Argobio Partners With GeneCode to Develop GDNF Mimetics
Argobio and GeneCode are teaming up to develop small molecules mimicking glial cell-derived neurotrophic factor (GDNF), a protein that helps nerve cells survive, for the treatment of Parkinson’s and other diseases.
The collaboration builds on previous work by researchers at GeneCode, who together with Mart Saarma, PhD, professor and research director of HiLIFE’s Institute of Biotechnology at the University of Helsinki in Finland, identified and patented a number of small molecules activating a protein receptor for GDNF called RET.
Now, the company will be incorporated by Argobio, which will provide up to €3 million (about $3.4 million) in funding to develop the work further. Additional support is expected to be provided by venture capital investors after incubation.
“Our combined expertise will catapult this technology beyond what we would have been able to achieve alone,” Paavo Pilv, CEO of GeneCode, said in a press release. “Applications of compounds developed by GeneCode are not limited only to Parkinson’s disease but can be applied to treat other medical conditions.”
GDNF helps nerve cells in the brain survive by playing a role in their growth, maturation (how they become cells with specialized functions), and maintenance. However, GDNF is too large a molecule to be able to cross the blood-brain barrier, a semipermeable membrane that protects the brain and spinal cord against the external environment.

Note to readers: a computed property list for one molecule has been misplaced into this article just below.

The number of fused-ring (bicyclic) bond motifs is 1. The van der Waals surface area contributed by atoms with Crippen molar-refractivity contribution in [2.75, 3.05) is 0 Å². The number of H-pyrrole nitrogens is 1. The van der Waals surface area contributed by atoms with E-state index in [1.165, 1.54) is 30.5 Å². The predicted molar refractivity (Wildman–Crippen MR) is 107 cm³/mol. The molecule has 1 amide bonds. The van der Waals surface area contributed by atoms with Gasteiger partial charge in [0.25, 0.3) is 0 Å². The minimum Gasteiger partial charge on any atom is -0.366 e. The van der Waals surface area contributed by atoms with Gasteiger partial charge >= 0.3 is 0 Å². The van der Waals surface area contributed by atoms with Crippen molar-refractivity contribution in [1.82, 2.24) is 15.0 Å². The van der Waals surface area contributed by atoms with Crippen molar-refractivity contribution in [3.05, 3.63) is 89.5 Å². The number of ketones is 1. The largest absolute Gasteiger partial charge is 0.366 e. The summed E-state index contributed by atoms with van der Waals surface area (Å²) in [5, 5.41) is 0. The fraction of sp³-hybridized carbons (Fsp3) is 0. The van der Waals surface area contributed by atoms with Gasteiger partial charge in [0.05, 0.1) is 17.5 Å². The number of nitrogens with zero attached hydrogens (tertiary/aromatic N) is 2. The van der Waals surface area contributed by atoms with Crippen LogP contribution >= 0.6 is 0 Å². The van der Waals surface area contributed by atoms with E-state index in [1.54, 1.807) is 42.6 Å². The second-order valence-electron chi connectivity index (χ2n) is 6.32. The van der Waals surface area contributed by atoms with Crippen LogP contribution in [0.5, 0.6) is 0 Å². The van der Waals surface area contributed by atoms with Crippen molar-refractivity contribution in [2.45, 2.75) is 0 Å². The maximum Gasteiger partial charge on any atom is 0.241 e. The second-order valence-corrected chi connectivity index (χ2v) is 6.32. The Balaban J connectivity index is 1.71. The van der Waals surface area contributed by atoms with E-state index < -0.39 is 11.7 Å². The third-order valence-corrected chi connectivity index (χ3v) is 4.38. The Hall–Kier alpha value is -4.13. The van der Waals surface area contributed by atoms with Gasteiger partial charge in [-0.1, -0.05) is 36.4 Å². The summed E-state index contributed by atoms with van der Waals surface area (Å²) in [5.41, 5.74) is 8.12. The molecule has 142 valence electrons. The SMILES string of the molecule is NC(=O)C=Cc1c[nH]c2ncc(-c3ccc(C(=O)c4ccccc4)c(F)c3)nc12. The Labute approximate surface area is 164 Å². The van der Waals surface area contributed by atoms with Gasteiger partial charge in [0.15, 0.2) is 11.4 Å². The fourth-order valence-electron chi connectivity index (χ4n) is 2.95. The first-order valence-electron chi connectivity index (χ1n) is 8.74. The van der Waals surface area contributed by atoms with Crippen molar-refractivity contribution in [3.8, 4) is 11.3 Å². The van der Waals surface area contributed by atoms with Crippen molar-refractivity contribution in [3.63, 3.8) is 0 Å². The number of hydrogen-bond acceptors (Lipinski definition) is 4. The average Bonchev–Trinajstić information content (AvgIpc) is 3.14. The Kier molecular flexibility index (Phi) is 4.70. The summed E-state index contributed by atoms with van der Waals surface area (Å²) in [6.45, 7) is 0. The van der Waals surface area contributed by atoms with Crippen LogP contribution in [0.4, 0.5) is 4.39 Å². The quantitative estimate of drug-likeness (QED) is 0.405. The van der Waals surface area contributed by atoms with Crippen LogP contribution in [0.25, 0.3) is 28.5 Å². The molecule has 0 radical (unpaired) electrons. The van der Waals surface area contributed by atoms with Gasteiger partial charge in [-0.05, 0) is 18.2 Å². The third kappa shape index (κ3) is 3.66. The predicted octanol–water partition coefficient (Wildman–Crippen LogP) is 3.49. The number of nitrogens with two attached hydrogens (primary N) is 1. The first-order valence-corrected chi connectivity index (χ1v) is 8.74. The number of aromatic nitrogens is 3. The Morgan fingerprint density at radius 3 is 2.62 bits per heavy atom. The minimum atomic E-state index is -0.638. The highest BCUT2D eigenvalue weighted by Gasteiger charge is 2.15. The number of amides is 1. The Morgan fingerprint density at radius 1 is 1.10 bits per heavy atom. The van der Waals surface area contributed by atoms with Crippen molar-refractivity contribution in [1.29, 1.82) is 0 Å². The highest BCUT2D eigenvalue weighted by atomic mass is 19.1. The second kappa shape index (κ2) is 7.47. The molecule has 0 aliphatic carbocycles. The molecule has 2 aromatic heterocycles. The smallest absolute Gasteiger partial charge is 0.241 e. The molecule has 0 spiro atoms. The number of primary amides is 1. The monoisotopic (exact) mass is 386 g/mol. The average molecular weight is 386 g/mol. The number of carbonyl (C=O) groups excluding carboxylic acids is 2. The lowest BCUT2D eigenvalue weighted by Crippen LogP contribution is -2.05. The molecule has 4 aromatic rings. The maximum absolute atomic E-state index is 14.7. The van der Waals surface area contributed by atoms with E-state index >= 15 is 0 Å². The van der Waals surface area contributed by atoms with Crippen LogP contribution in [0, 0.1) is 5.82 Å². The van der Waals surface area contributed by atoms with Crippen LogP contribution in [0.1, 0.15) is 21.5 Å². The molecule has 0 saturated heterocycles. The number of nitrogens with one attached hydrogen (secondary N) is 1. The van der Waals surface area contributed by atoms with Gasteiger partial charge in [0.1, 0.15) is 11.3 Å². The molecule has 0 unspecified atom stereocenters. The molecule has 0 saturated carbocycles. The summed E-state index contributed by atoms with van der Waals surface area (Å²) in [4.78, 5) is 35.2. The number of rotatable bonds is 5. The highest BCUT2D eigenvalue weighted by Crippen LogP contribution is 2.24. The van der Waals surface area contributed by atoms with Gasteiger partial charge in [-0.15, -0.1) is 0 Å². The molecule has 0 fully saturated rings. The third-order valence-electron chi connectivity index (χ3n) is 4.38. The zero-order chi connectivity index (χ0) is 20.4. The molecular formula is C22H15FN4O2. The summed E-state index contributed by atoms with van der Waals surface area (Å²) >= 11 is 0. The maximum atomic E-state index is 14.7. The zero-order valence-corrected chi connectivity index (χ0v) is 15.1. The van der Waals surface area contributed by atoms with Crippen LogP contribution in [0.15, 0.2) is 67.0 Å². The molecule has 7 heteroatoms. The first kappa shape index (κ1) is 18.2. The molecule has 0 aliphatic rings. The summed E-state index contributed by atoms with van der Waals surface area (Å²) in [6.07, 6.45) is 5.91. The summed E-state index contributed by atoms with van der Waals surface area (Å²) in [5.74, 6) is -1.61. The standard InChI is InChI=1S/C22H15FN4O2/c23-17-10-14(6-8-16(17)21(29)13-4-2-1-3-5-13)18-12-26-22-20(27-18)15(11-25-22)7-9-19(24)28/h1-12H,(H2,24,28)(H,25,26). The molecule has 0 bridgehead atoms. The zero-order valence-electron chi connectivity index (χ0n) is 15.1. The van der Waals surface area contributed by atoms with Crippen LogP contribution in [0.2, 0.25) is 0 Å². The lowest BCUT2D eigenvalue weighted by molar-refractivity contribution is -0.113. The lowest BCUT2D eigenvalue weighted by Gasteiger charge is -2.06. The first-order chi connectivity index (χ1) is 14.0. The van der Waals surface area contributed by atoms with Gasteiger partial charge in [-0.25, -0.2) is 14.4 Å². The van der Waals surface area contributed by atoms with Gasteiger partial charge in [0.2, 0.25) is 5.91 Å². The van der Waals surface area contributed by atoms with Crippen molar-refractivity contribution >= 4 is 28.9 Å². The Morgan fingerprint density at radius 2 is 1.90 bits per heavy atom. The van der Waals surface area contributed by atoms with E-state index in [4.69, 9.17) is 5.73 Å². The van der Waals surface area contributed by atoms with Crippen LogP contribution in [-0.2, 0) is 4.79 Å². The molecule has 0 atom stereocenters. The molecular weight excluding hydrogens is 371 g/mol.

The molecules identified at GeneCode reproduce some of the features of GDNF — such as binding to the RET receptor — but are smaller in size.
One such small molecule, called BT13, was found to increase the levels of dopamine, the neurotransmitter whose levels are low in the brain of people with Parkinson’s, in lab-grown cells and mice. It also prevented the dopamine-secreting nerve cells from dying. A neurotransmitter is a chemical that allows nerve cells to communicate.
“Argobio’s investment and participation in the development of effective GDNF mimetics is extremely encouraging news. GDNF mimetics can overcome the limitations of the GDNF protein and can open up a completely new page in the treatment of Parkinson’s disease,” said Saarma, whose team established the therapeutic potential of BDNF mimetics.
“We have ambitious goals for the next two years,” Yves Ribeill, PhD, entrepreneur in residence at Argobio, said. “The whole is greater than the sum of the parts with the combined, diverse expertise of GeneCode, Argobio and Professor Saarma. I am confident that we will be able to demonstrate that the unique business model of funded partnerships initiated by Argobio in Europe will give new therapeutics a boost to succeed.”
With €50 million (about $56 million) in capital, Argobio said it hopes to advance this and other projects to Series A funding.
“The launch of our first collaboration is a great achievement for Argobio. Argobio intends to incubate until series A [financing] at least five projects in the fields of rare diseases, neurosciences, and oncology over the next three years,” said Thierry Laugel, chairman of Argobio.